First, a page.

Great Orton – St Giles’ Church
The church of St Giles at Great Orton was built in 1098, when William Rufus, son of William the Conqueror was on the English throne. Much of the original Norman architecture has been retained, with some restoration taking place in Victorian times, and again the 1980’s.
St Giles is the patron saint of cripples, and his church in Cripplegate, London, is well known. A local legend tells how a white deer fled to his protection while being hunted by a king. An arrow, intended for the doe, pierced the saint’s head, for which the king later apologized.
A stained glass window in the South wall shows St Giles sheltering the Doe, who provided him with milk to drink, from hunters led by King Flavius (by Millican, Baguley and Atkinson 1955). At some time the church was dedicated to St Kentigern, which may explain why there is a window in the North wall depicting St Kentigern (by Clayton and Bell). The East window is of the Crucifixion, by Powell Bros of Leeds.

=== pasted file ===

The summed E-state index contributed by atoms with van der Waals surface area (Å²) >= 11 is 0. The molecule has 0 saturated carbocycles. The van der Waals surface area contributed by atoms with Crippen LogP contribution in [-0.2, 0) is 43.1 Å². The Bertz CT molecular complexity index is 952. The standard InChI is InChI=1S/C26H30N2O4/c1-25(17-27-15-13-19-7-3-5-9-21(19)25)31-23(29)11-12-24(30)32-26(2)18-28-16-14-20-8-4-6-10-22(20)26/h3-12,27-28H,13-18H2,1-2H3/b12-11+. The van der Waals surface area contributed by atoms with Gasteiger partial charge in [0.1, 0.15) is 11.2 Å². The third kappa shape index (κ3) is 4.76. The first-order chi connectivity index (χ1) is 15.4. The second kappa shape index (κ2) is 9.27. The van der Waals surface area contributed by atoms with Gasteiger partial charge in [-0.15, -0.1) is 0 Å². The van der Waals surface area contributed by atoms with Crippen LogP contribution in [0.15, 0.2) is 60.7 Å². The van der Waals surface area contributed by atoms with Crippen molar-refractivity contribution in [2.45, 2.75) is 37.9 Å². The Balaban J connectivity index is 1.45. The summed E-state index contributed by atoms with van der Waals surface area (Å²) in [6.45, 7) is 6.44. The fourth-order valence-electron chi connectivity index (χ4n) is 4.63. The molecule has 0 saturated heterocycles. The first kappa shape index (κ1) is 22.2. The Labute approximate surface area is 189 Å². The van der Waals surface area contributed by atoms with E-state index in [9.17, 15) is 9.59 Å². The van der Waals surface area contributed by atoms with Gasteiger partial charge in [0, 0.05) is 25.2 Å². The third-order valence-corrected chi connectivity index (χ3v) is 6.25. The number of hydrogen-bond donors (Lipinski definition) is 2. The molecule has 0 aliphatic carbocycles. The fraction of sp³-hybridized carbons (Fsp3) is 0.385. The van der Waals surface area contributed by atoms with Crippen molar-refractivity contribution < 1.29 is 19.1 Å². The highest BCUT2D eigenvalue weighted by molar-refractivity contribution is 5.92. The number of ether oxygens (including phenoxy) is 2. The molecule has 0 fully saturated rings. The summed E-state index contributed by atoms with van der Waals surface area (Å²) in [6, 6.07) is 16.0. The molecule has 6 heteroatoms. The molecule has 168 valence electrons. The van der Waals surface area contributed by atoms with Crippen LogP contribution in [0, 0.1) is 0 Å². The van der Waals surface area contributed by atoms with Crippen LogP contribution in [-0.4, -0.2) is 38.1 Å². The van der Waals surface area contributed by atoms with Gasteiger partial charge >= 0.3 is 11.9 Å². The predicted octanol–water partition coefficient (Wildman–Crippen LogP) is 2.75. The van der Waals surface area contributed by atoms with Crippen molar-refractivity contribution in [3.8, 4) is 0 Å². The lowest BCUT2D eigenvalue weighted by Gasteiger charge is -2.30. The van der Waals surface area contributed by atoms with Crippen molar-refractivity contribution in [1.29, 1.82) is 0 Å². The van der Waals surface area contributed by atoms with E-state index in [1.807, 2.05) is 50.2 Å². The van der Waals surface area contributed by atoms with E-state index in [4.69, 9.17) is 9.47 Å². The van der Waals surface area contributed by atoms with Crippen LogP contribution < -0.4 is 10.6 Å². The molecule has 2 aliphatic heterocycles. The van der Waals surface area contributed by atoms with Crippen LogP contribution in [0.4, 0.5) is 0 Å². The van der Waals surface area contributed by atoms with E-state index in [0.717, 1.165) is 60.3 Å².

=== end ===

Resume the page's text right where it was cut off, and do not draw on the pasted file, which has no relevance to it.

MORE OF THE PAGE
As you look down the ailse from the entrance, the walls appear to lean out. The font has an ornately carved cover with a Greek inscription that reads the same forwards and backwards.
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